MOSS v. STATE, 834 P.2d 1256 (Alaska App. 1992)
834 P.2d 1256


No. A-3839.Court of Appeals of Alaska.
July 24, 1992.

Appeal from the District Court, Third Judicial District, Kenai, Charles K. Cranston and Jonathan Link, JJ., and Lynn H. Christensen, Magistrate.Page 1257

V. Fate Putman, Asst. Public Defender, Kenai, and John B. Salemi, Public Defender, Anchorage, for appellant.

Mary A. Gilson, Asst. Atty. Gen., Anchorage, and Charles E. Cole, Atty. Gen., Juneau, for appellee.

ORDER IT IS ORDERED, sua sponte:

1. Memorandum Opinion Judgment No. 2450, filed in this matter on June 30, 1992, is WITHDRAWN.

2. Opinion No. 1237 is issued on this date in its place.

Entered by direction of the Court of Appeals at Anchorage, Alaska on July 24, 1992.


COATS, Judge.

Marshall Moss was convicted following a jury trial of four counts of criminal contempt of court. AS 09.50.010(5); AS09.50.020. On appeal, he contends the court erred in declining to dismiss his case for violation of his right to speedy trial under Alaska Rule of Criminal Procedure 45. He also asserts a violation of his right against self-incrimination and contends he should have been tried by a twelve-person jury in superior court. We affirm.

On February 23, 1990, the attorney general’s office filed a motion for order to show cause why Moss should not be held in civil contempt for his failure to pay child support. See Alaska Rule of Civil Procedure 90(b).[fn1]

At a hearing on the matter on June 15, 1990, the state explained that on May 21, 1986, the court had ordered Moss to pay child support payments of $375 per month, as well as $1,875 in arrears. The state advised the court that it had obtained some of the money from Moss by garnishing his wages, but that Moss had made no voluntary payments. According to the state, Moss was now $17,072 in arrears.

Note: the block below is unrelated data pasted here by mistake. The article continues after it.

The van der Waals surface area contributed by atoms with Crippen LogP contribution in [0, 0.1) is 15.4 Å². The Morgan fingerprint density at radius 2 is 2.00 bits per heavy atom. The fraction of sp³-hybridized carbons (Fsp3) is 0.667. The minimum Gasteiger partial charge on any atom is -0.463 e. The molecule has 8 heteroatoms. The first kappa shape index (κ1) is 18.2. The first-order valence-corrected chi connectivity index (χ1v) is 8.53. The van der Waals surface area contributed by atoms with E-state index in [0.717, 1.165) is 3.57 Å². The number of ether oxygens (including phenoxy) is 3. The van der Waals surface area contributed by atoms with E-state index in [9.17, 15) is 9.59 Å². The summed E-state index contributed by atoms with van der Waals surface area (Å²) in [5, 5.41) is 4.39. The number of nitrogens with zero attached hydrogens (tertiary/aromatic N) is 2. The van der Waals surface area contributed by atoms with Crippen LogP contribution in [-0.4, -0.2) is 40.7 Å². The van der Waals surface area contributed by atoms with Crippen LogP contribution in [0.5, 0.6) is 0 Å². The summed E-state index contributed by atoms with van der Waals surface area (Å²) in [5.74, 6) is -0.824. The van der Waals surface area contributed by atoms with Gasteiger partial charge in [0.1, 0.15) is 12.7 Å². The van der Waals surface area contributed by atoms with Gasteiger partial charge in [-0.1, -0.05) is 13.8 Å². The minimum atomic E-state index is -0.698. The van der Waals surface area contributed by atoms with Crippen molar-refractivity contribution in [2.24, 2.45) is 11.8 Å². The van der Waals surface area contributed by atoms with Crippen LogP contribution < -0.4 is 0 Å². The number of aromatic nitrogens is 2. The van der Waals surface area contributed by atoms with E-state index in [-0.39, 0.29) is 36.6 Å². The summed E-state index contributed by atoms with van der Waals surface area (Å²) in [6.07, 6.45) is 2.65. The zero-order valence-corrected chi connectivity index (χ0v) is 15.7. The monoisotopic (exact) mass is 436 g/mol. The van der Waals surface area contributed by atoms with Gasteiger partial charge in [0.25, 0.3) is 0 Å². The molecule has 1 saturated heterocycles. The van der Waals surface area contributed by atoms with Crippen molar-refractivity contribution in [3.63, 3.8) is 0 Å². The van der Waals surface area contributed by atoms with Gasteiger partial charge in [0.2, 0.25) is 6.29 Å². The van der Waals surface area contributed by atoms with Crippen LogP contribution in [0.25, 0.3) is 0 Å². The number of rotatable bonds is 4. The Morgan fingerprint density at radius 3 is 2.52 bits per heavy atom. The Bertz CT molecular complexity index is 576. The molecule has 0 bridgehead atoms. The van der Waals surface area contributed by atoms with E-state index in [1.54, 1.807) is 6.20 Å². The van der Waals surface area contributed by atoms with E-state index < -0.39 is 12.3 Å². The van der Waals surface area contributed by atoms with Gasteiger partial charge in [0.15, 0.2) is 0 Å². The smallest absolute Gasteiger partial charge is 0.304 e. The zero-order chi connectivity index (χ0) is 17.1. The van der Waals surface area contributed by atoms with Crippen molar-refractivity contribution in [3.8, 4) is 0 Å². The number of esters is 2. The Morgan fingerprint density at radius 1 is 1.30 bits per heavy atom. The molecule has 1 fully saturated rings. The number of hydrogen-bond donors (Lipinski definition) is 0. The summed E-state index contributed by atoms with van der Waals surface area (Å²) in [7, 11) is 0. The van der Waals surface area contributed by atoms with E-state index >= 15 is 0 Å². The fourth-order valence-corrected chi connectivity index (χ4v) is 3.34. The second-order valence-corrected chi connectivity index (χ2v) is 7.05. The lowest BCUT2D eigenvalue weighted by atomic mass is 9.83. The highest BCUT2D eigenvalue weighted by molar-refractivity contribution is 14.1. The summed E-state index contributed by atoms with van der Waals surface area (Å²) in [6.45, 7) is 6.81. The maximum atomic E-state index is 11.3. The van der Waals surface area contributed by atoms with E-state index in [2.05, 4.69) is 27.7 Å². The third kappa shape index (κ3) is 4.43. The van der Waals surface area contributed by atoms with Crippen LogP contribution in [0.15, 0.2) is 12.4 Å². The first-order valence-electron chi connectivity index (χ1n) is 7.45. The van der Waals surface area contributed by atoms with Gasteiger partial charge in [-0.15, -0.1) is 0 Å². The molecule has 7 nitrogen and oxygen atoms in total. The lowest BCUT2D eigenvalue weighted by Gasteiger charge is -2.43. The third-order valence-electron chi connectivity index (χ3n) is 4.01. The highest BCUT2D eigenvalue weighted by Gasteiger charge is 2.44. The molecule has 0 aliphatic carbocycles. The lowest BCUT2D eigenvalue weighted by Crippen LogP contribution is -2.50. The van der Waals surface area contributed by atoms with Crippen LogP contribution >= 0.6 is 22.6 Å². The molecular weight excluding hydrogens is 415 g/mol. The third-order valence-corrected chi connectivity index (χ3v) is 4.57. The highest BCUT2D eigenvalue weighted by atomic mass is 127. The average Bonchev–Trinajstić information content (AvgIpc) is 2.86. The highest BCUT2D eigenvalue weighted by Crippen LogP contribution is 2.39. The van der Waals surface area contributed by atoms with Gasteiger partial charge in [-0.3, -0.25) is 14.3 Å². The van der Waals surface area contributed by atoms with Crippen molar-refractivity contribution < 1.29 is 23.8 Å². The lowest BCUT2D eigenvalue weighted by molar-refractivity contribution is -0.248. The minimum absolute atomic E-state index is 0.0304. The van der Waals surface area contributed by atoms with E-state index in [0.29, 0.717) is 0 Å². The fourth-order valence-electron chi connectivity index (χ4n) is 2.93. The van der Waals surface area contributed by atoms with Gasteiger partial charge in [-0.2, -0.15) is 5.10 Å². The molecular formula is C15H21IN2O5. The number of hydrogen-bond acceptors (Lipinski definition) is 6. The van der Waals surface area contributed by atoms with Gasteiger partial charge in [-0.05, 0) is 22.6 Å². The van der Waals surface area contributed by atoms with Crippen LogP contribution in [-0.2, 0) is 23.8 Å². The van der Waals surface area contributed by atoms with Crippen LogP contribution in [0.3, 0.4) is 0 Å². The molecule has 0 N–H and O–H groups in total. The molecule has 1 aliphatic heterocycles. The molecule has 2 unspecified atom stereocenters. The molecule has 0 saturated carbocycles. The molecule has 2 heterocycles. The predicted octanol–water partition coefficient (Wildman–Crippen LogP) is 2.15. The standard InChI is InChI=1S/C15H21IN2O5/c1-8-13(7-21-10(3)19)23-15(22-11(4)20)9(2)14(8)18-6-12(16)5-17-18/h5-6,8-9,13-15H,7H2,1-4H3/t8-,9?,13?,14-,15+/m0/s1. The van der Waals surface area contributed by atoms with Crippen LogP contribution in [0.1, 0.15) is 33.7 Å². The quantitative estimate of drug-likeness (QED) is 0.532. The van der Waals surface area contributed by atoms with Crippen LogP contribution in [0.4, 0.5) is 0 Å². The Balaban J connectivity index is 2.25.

The court asked Moss whether he disputed the state’s allegations and Moss, who was not represented by counsel, responded in the negative. Master for the Superior Court, Lynn H. Christensen, then advised Moss that the burden was on him to show why he should not be held in contempt and “perhaps face incarceration for being in contempt.” Moss responded that he was “just not making the money.” Moss was then sworn in; when asked to give hisPage 1258
occupation, he indicated that he was unemployed. Moss did not testify further. Instead, the court advised him that, because he faced possible incarceration, he was entitled to an attorney and a jury trial. Moss responded that he could not afford an attorney, whereupon the court explained how he could apply for court-appointed counsel. The court then adjourned the hearing after scheduling the matter for trial.